See life as the rural pioneers saw it at Musée St. Paul Museumthat houses The Peoples’ Museum of/de St. Paul & District, dedicated to preserving the rich local farming heritage. St. Paul Historical Museum tells the story of the Metis settlement in the area and the significance St Paul played during the era of fur trade.
Enjoy a stroll at Lagasse Park bordering the Upper Therien Lake or have a picnic watching herons, pelicans and other birds. The upper and lower Therien lakes located south of St Paul are excellent locations for wildlife viewing. The lakes are used for staging by Arctic nesters such as the ruddy turnstone and other shorebirds. There are campgrounds at both the lakes.
Enjoy Rodeo week during late August/Early September.
Go: Located about 100 km east of Edmonton on Hwy 16. Directions
Know: Home to the world’s largest pysanka (Ukrainian Easter egg), constructed to commemorate the centennial of the RCMP, the Town of Vegreville was named after named after Father Valentin Vegreville, a Roman Catholic Oblate missionary in Western Canada. Vegreville’s first settlers were French Canadians from Kansas by French, Germans and Ukrainians.
Go on a historical walking tour, learning about the history of the community, see the mural at Rotary Rendevous Park which showcases the history of the town, have a picnic at the adjacent Elks/Kinsmen Park, explore railway history at the fully restored CN caboose. Also at the park is the egg, Vegreville is famous for – the 25.7 feet long, 18 feet wide, and 31 feet high intricately decorated Easter egg supported on a 27,000 pound base. Stop by Our Lady of the Highway, a seven feet high statue of Blessed Virgin Mary, located ~ 1km east of town on Highway 16A. The statue was sculpted in Italy from Carrara Marble. Surrounding the statue is marked stones displaying the Stations of the Cross.
Vegreville Regional Museum(14413 – Hwy 16A – 1 km east of the town of Vegreville on Hwy 16A) examines how the settlers contributed to the growth of the town. See agricultural machinery and tools of the bygone era. The musuem also houses Vegreville & District Sports Hall of Fame.
Shop in the Elks/Kinsmen Park every Friday from Victoria Day Weekend to Labour day weekend, get souvenirs from the gift shop at Elks/kinsmen Park or visit Ceramic Cottage(5017 50th St) for Ukrainian Gifts.
Enjoy Father’s Day Demolition Derby, Show & Shine, celebrate Ukrainian Pysanka Festival during July, and Country Fair in August.
Go: Located in the County of Vermilion River, the Town of Vermilion is about 200 km east of Edmonton at the intersection of Highway 16 and Highway 41. Directions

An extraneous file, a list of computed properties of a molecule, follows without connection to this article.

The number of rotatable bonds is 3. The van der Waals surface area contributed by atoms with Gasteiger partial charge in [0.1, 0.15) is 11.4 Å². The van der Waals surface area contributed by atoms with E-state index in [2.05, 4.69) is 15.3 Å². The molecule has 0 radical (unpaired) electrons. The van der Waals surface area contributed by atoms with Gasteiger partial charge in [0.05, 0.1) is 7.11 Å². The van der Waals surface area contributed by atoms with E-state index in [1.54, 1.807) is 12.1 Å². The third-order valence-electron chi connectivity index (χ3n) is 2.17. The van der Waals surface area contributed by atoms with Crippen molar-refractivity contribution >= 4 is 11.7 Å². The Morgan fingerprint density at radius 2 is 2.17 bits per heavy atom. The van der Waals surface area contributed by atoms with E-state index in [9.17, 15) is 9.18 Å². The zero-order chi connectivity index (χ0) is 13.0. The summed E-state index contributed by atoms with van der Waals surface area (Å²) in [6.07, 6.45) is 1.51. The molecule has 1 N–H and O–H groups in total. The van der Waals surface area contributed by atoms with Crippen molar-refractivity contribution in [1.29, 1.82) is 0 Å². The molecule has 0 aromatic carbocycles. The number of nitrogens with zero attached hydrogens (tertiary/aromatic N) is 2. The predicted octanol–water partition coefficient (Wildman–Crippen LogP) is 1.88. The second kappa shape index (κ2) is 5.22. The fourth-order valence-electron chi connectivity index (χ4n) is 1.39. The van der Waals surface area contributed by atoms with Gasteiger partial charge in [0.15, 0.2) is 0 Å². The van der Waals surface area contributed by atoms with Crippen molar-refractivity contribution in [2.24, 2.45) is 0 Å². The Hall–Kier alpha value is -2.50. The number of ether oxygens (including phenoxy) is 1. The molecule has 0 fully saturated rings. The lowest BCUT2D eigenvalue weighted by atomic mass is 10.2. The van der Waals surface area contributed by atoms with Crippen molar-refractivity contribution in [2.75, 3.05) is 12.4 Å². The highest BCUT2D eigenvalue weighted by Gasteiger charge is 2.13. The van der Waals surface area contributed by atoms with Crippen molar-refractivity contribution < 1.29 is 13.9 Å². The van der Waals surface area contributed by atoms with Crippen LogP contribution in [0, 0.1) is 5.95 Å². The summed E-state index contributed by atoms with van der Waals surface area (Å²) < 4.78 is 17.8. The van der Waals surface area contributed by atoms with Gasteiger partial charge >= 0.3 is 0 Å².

Know: Named after the red clay found in the river valley, the Town of Vermilion was settled in early 1900s by immigrants of British and Ukrainian descent. Lakeland College, then called Vermilion School of Agriculture is the oldest agricultural college in the province.
Go on a historical walking tour, exploring the buildings made from the bricks from Vermilion Brick Factory (one of the first enterprises in Vermilion 1906 – 1914) that used clay from the Vermilion valley that gave the town its name.
Located on the northwest side of the town, The Vermilion Provincial Park is an all season destination. Bountiful wildlife viewing in their natural habitats, more than 100 different species of birds, fishing in Claude N. Brennan Memorial Trout Pond, approx 23 kilometers of hiking trails, accessible paved trails that can also be used for rollerblading and biking, make the park a glorious summer visit. With 15 km of groomed cross-country ski trails that appeal to a variety of skill levels, ice fishing, and tobogganing, and winter camping, the park is also a great winter destination.
Shop at Vermilion Farm Market on Tuesdays at Elks Hall, 5018 – 49 Ave Mid Mar to late December.
Enjoy parade, trade show, pony chuckwagon and chariot races, and entertainment during the annual Vermilion Fair held during the last weekend of July.
Go: Located near highway 857 and 45 intersection, the village of Willingdon is approximately 120 km from Edmonton. Directions
Know: Settled by Ukrainian and Romanian in 1920s, the town is named for Lord Willingdon, Canada’s Governor General from 1926 – 1931.
Phone: (780) 367-2337
See the World’s Largest Lapel Pin located at the Willingdon Tourist Park along Hwy 45.
About 9 km north of Willingdon and located on Hwy 857 midway between Hwy 45 & Hwy 28 is the Historical Village & Pioneer Museum at Shandro. This outdoor museum recreates the pioneer life of early Ukrainian settlers. It contains Shandro’s thatched log home, a granary, blacksmith shop, a gristmill, a replica of a Boorday, and one of the province’s oldest Orthodox churches, St Mary’s, completed in 1904. Call (780) 603-1198 before visiting.